Monday, October 6, 2014

Living with a Manhunt: More About Eric Frein


     #EricFreinManhunt is a popular “hashtag” phrase on Twitter these days. Here in the Poconos we continue to live with the intense search for an accused murderer in our woodlands and hills. Most of us watch from a distance, but most of us also have close friends and even family members whose lives are directly impacted by the intensity of the search as it enters its fourth week.
     Posts on Facebook: videos of helicopters, with captions such as “Well, hello again” and “They’re back,” and comments such as “[my husband] says it’s the Department of Homeland Security.” A photo of a van labeled “Channel 10” news, with the caption “This was parked in front of my house.” Local/regional/national articles and items from newscasts posted, with numerous comments from people who live here. Or just a post: “Anything new?”
     Schools are all in full swing; people go about their daily lives as best they can. This could be hearsay, but I believe the local LEOs may no longer be part of the search. Crime in our communities didn’t go on hold; the perpetrators didn’t decide to take a few weeks off. The Pennsylvania State Police, police from New York State, agents from the FBI, ATF, U.S. Marshals Office and possibly the DHS carry on with trying to track down Eric Frein. From more than one source, the count of at least one thousand law enforcement officers.
     Local and area businesses, particularly establishments which serve food, help provide meals, beverages, snacks for the LEOs. The little town of Mountainhome is a sea of blue bows, showing support. Hand-lettered signs reinforce the support. Of course there is some grumbling, and some doubters who believe Frein is long gone, somewhere in the Canadian wilderness or perhaps in Mexico. Most of us find it hard to believe the search would be sustained for this length of time unless the people in charge have good reason to believe he’s here, hiding in our woods.
     And from time to time the excitement on Facebook is palpable: seems they nearly have him. One post follows another for sometimes hours, but nothing develops. I was particularly startled very recently by a Facebook status from my daughter-in-law who is near the search area, but not directly in it: “Yep. This is happening right now. My house is surrounded by cops and there are helicopters directly overhead.” Eventually I learned someone dressed in black was seen walking in that area and some of the troops responded immediately to check out the report.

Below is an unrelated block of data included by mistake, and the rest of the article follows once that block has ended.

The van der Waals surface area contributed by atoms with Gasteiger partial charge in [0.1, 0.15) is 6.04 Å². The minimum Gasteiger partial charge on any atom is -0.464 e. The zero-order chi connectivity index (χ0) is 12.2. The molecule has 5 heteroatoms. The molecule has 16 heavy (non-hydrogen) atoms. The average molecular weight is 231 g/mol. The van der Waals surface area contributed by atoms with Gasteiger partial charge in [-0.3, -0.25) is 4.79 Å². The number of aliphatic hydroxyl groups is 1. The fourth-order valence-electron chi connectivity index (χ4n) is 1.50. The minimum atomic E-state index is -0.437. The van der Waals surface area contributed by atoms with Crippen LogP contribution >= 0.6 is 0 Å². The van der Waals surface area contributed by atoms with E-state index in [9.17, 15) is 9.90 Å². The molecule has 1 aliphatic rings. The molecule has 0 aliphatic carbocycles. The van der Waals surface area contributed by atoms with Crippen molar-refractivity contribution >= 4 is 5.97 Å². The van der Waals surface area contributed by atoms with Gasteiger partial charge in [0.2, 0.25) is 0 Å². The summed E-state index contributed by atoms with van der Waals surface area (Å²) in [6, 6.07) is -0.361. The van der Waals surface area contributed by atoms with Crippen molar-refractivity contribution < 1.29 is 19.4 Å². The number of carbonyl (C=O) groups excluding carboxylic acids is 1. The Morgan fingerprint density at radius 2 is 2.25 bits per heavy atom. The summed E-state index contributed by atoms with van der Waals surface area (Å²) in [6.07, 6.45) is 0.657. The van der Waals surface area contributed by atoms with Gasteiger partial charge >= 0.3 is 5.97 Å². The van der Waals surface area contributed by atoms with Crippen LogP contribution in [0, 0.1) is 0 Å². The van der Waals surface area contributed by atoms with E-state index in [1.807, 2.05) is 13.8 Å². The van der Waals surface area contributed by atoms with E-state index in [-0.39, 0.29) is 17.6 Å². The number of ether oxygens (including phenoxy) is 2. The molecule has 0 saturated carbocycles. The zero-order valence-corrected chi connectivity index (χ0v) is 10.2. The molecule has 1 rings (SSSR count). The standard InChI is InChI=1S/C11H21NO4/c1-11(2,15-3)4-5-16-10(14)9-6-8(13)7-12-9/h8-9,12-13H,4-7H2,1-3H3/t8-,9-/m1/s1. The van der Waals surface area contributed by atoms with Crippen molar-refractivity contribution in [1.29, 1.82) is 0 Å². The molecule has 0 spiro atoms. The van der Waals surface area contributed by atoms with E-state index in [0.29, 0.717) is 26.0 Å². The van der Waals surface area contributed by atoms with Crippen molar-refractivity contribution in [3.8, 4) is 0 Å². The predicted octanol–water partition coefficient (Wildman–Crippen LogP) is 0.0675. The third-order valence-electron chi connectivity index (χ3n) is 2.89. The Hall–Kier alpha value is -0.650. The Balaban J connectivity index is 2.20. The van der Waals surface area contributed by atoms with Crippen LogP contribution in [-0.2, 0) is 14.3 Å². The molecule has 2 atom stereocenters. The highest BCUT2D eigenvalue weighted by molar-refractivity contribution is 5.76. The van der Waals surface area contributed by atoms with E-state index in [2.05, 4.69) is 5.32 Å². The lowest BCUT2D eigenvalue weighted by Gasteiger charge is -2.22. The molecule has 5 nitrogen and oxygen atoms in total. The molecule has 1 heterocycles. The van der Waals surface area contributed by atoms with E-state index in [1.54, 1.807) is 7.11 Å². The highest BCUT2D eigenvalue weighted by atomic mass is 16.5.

Most of the people in the immediate area like seeing the “cops.” They feel safer, though the populace has been told repeatedly Frein has not threatened civilians. His behavior is at the least bizarre, though, and who knows what he might do next. Archery hunting season started three days ago and has been indefinitely restricted in certain areas.
     No matter where in Monroe County you live, this situation has created an undercurrent of uneasiness, without a doubt. We all want him caught. We all want this to end. We all do NOT want another dead or wounded law enforcement officer, so it’s fine that they are moving cautiously.
     We’ve learned more about him. We’ve seen many photos, generally with him dressed in a replica of an Eastern European military uniform. We’ve learned he sent a text message to a local man self-described as Frein’s only friend. The text was sent the afternoon before the ambush on the Blooming Grove PSP barracks and read in part, “all is good” and “heading back to Delaware.” We’ve been told Frein had lied to people about working in Delaware as cover for his planned ambush.
     We’ve also learned he was arrested and jailed in New York State after stealing items from a vendor at a World War II re-enactment in 2004 in Odessa. Frein attempted to sell some of these items on eBay and eventually served some three months in jail, after being arrested for the theft and breaking bail. It’s possible this was the beginning of his vendetta against law enforcement officers.
     We are sure there is a great deal we are NOT being told. Any items that might be potential evidence during a trial, we don’t need to know about, and we are told little or nothing about. Anything that might be a danger to the residents, such as the two pipe bombs found last week, we are told about.

     As most people do, I receive text messages of news updates from the local newspaper. Hopefully the next text message I get will not be a frost advisory. It will be the capture of Eric Frein.